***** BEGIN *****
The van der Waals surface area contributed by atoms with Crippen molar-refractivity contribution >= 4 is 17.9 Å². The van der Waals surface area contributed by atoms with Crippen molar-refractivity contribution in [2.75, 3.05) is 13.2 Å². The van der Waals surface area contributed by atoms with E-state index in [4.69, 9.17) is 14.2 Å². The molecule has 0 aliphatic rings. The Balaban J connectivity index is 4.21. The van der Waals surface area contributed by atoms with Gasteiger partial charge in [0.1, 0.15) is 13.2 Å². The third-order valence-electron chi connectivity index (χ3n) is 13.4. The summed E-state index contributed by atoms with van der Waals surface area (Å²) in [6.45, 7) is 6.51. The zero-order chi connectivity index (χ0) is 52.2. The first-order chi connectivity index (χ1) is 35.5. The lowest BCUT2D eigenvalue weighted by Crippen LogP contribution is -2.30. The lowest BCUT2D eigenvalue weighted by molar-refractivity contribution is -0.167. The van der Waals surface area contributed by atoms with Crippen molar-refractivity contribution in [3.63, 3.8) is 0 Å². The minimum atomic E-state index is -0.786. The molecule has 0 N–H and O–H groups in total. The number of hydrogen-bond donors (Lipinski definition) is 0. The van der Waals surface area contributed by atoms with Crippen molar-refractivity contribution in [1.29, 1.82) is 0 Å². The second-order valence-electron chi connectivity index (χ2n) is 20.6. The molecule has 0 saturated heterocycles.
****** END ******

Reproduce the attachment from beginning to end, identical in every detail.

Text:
The van der Waals surface area contributed by atoms with Crippen molar-refractivity contribution >= 4 is 17.9 Å². The van der Waals surface area contributed by atoms with Crippen molar-refractivity contribution in [2.75, 3.05) is 13.2 Å². The van der Waals surface area contributed by atoms with E-state index in [4.69, 9.17) is 14.2 Å². The molecule has 0 aliphatic rings. The Balaban J connectivity index is 4.21. The van der Waals surface area contributed by atoms with Gasteiger partial charge in [0.1, 0.15) is 13.2 Å². The third-order valence-electron chi connectivity index (χ3n) is 13.4. The summed E-state index contributed by atoms with van der Waals surface area (Å²) in [6.45, 7) is 6.51. The zero-order chi connectivity index (χ0) is 52.2. The first-order chi connectivity index (χ1) is 35.5. The lowest BCUT2D eigenvalue weighted by Crippen LogP contribution is -2.30. The lowest BCUT2D eigenvalue weighted by molar-refractivity contribution is -0.167. The van der Waals surface area contributed by atoms with Crippen molar-refractivity contribution in [3.63, 3.8) is 0 Å². The minimum atomic E-state index is -0.786. The molecule has 0 N–H and O–H groups in total. The number of hydrogen-bond donors (Lipinski definition) is 0. The van der Waals surface area contributed by atoms with Crippen molar-refractivity contribution in [1.29, 1.82) is 0 Å². The second-order valence-electron chi connectivity index (χ2n) is 20.6. The molecule has 0 saturated heterocycles.